Socially responsible investing has gone mainstream, if you haven’t heard. Recent reports show that the total amount of professionally managed money invested with social and or environmental criteria has topped $11 trillion. This hasn’t gone unnoticed by a myriad of large and small investment companies and advisors. It is now more important than ever for committed conscientious investors to understand the various shades of socially responsible investment options in the marketplace. Much of what passes for environmental, social and governance (ESG) investments end up as merely a fund of typical companies which have been run through a screener to weed out the worst of them, known as “avoidance investing,” and their work is done. That’s it, pretty thin soup for investors aspiring to improve the world.
As we concluded the first full quarter of economic fallout from the coronavirus pandemic, stock values were generally higher, with large company stocks up 20.5%, smaller company stocks up 25.4%, and foreign stocks up 14.9%. Bonds, broadly measured, rose by 2.9%. These returns have an impressive luster in part because they are measured relative to the market trough of late March. Overall stocks remain lower for the year.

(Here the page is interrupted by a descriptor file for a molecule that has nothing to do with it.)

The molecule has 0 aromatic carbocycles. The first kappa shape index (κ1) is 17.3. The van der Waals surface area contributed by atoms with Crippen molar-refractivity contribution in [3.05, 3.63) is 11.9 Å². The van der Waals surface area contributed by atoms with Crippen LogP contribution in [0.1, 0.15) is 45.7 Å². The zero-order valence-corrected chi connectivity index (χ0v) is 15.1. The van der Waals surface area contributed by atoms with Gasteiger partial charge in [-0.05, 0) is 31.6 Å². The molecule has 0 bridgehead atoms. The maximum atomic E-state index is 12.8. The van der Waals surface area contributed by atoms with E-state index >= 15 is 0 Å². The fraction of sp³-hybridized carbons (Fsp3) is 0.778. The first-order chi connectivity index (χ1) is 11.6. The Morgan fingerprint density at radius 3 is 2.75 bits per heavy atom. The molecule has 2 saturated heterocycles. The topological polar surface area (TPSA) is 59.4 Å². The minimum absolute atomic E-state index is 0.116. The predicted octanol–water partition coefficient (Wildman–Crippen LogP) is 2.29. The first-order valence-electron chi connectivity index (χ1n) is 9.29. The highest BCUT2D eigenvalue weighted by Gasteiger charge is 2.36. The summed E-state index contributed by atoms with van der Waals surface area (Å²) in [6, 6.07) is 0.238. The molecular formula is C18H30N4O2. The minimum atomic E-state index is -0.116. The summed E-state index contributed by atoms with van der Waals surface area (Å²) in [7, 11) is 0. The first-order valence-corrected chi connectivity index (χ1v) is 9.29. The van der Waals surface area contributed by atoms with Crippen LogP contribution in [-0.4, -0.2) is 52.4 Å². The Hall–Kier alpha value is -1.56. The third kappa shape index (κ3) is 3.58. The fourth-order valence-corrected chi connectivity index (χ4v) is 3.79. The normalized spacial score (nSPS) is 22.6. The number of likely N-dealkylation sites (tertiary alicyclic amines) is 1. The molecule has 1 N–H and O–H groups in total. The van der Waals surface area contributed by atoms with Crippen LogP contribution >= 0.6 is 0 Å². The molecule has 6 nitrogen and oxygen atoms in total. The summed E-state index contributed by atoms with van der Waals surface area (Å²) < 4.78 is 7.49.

In January, The National Oceanic and Atmospheric Administration (NOAA) reported that 2019 was the second hottest year on record, following closely behind 2016. The planet’s five warmest years have all occurred since 2015, and nine of the ten warmest years have occurred since 2005.
There is now overwhelming scientific consensus that CO2 emissions from fossil-fuels are a primary cause for our rising average global temperatures. The US Environmental Protection Agency (EPA) states, “Human activities are responsible for almost all of the increase in greenhouse gases in the atmosphere over the last 15 years.” The obvious remedy? A steep reduction of CO2 emissions.
Nowhere in any of the 2020 economic outlook reports was there any mention of a global pandemic, yet here we are. While journalists from sensible corners of the news media world have for years issued warnings about the health and economic risks of pandemics, the prospects for such an event seemed distant and abstract to most. The machinery of the global economy chugged on.
The novel corona virus outbreak began with a single known case on December 10 in Wuhan, China. By the month’s end, the new virus was identified by Chinese health officials. In mid-January, cases were being reported in other countries, and the virus began to spread rapidly. Throughout March, new infections and upsetting mortality reports issued by countries around the globe worsened as the days passed.
The U.S. stock market closed the year with significant gains. Large company stocks in the U.S. were up 31.5%, small company stocks rose 25.5%, and bonds returned 8.7%. Foreign stocks were also up, rising by 22%.
When we entered 2019, the stock market had just endured steep losses in December 2018, the worst December for stocks since the Great Depression. The markets rebounded swiftly and forcefully in the first quarter of 2019, contributing to a good year for stocks.